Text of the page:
My focus on systems, planning and structure in addition to marketing and promotion has surely been what's helped me establish myself as a fitness professional business mentor. In this column, however, I want to remind you to get back to roots and be sure you're keeping up with the simple things that every great trainer needs to do.

Recently I was attending a chiropractic appointment with my wife. I don't know about you but over the years I've had dozens of clients who could really benefit from chiropractic care but were afraid to see one. Through the power of relationships I was able to direct a number to a trusted colleague who knew exactly what to expect when he was told they were referred by me. Together we were able to help many more people overcome physical obstacles that they may not have been able to achieve with the use of personal training alone.

While sitting in the chiropractic office waiting I looked to my left and noticed a framed photograph of three x-rays of a person's neck. It had a caption that said "spinal correction of one patient." It was nicely framed hanging on the wall and upon a closer look the change in the positioning of the vertebrae was miraculous. In fact as a fitness professional and massage therapist for almost 20 years I would have been reluctant to believe such a significant structural change was even possible. Seeing is believing!

We all know the power of social proof, or if we don't we've certainly been told, yet still I find many fitness professionals really lack when it comes to before and after photos or powerful testimonials. I'm constantly surprised at how many fitness professionals are afraid to ask to take before photos, or struggle to get their clients to give powerful testimonials. Here's some tips that may help.

1) Consider adding basic postural assessment. This gives you a good 'reason' to take a front and side before photo of every client so you may review their posture with them.

2) If the client is uncomfortable with a before photo being taken ask them instead to find you a goal photo of what they wish to look like. In the coming weeks remind them that after the first session they are no longer the same person because of their decision to change. Once you gain their trust ask them to share with you an old photo from home so you may review their current progress with them.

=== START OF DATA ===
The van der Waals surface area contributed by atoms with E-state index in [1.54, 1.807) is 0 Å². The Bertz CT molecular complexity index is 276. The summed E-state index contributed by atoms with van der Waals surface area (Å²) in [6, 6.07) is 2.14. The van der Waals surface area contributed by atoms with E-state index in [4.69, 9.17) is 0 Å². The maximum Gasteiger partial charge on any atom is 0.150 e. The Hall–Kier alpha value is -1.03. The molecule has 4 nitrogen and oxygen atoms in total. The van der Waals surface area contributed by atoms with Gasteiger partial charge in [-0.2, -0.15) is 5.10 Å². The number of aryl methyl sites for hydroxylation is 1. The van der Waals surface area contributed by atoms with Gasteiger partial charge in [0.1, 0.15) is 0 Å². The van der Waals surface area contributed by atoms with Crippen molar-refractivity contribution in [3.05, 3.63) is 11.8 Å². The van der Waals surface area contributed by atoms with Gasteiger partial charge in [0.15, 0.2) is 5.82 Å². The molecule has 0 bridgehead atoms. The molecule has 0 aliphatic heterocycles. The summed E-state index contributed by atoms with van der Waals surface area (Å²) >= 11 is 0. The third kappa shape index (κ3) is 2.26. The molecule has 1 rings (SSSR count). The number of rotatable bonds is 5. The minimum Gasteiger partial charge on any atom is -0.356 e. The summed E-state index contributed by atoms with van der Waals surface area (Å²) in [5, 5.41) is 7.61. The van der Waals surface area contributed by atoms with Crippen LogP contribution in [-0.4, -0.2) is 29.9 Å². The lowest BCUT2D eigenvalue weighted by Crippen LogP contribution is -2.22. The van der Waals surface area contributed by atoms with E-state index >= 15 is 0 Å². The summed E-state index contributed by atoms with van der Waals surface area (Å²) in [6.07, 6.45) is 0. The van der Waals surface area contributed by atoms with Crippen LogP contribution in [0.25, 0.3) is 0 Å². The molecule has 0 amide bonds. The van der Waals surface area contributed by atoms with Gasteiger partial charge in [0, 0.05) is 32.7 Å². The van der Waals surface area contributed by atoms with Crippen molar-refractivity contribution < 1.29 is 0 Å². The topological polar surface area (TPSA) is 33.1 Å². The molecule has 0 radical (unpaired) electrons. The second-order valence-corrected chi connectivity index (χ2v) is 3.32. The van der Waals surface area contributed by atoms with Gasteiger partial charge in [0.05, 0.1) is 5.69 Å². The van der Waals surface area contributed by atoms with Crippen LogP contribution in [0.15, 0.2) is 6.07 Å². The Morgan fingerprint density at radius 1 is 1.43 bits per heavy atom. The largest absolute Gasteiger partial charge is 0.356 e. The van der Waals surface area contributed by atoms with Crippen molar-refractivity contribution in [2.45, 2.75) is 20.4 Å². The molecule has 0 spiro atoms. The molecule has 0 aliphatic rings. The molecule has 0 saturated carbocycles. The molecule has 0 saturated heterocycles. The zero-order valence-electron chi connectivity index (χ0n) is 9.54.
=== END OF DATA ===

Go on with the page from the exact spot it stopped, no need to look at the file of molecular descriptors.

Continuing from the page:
3) Within the first week ask them, "what they love most about training? And what changes they feel?" At the very least write these things down, better sill have them say them on camera so you can add to them later making powerful testimonials.

4) When recording a testimonial with your client use emotional language, ask them what they feel is different, and remind them to be as specific as possible. Encourage them to tell a story.

5) Most important keep asking! Not everyone is comfortable at first but also remind them that something inspired them to make the difficult decision to inquire and get started, empower them to save a life by sharing their story with others and be proud!

My recent experience at the chiropractor was just a pleasant reminder that every industry benefits from social proof, and ours is often much to lax in this department. The continual display of new and recent social proof ensures the continual success of your business.

Cabel McElderry, now known as the Profitable Personal Trainer, struggled as a solo personal trainer for nearly eight years before learning the strategies he needed to transform his barely six-figure business to a seven-figure (and growing) training studio in just a couple years. His studio (One-to-1 Fitness), now 5 years old, has won multiple awards for business excellence. Cabel has been recognized as one of the top 100 fitness entrepreneurs in North America and is currently one of 50 nominees for Optimum Nutrition's Canadian Trainer of the Year. Cabel still trains a handful of clients as his passion to help others will never fade but has also evolved. Cabel now also mentors fitness professionals in an effort to help them achieve similar or better results than his own.

Topic: Entrepreneur Web Column

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